On DOM Inspecting

I’ve gushed here numerous times about the Mozilla / Firefox DOM Inspector tool and how the insights it provides into the way the page is parsed and rendered by Gecko are indispensable when building a web site. What I haven’t spent nearly enough time doing is gushing about similar tools in other browsers—specifically Internet Explorer and Safari.

Safari Web Inspector

Safari, err, WebKit nightly builds have had a DOM Inspector tool of their own since January, Web Inspector, announced in this post. The tool really holds up well to its older counterpart listing node information, all individual and combined style rules, highlighting the active element in the browser window and more. It also has some interesting new features—two shown here—identifying what style properties have been ignored or overridden by another rule and a ‘metrics’ view which shows the box, padding and margin dimensions of any given element.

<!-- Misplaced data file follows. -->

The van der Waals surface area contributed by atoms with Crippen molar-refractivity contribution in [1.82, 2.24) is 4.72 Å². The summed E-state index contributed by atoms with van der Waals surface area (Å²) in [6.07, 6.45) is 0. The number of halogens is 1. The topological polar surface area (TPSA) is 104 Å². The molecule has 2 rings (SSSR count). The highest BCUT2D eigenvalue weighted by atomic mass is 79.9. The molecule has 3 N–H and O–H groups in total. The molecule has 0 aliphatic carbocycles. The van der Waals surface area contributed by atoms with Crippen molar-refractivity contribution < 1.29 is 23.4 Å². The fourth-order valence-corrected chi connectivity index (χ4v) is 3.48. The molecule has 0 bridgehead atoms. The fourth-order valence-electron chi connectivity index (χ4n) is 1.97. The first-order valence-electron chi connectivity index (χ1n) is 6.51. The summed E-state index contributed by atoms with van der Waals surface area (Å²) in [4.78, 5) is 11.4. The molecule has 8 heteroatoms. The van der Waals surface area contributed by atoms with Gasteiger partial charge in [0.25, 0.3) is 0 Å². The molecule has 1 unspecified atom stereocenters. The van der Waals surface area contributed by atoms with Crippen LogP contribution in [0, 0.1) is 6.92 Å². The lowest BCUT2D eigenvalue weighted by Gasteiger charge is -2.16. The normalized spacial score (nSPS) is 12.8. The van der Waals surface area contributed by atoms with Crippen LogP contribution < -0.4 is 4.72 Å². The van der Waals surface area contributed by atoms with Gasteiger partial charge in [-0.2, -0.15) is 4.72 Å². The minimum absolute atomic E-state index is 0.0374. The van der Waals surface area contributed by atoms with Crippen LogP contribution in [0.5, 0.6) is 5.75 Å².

Screenshot of Web Inspector - Ignored rules

Screenshot of Web Inspector - Metrics

The only feature I find that I miss from the other tool is the ability to change CSS properties on the fly, but its an easy one to work around.

IE Developer Toolbar

What did I do before this thing? Seriously.

Screenshot of IE Developer Toolbar

Its kind of a mix between toolbar and inspector with common items like outlines and validation tools, but the key feature is certainly the ‘View DOM’ window. Again, the features are in line with the other available tools, you can walk the DOM tree, inspect properties, change attributes of individual nodes and see important information like ‘hasLayout’ values right along side the CSS properties. But there seems to be one big missing piece that I find getting caught up on regularly when working on complex sites—no view of individual CSS rules, only combined rules—this can make trying to trace values through different style sheets (and sometimes IE only ones) still a bit hit or miss on complex sites.

Don’t let that prevent you from installing it, even without that key-to-me feature it still is a tool that has saved me countless hours since I’ve installed it. You can grab the IE Developer Toolbar here for IE6 and IE7 and read up on it here.

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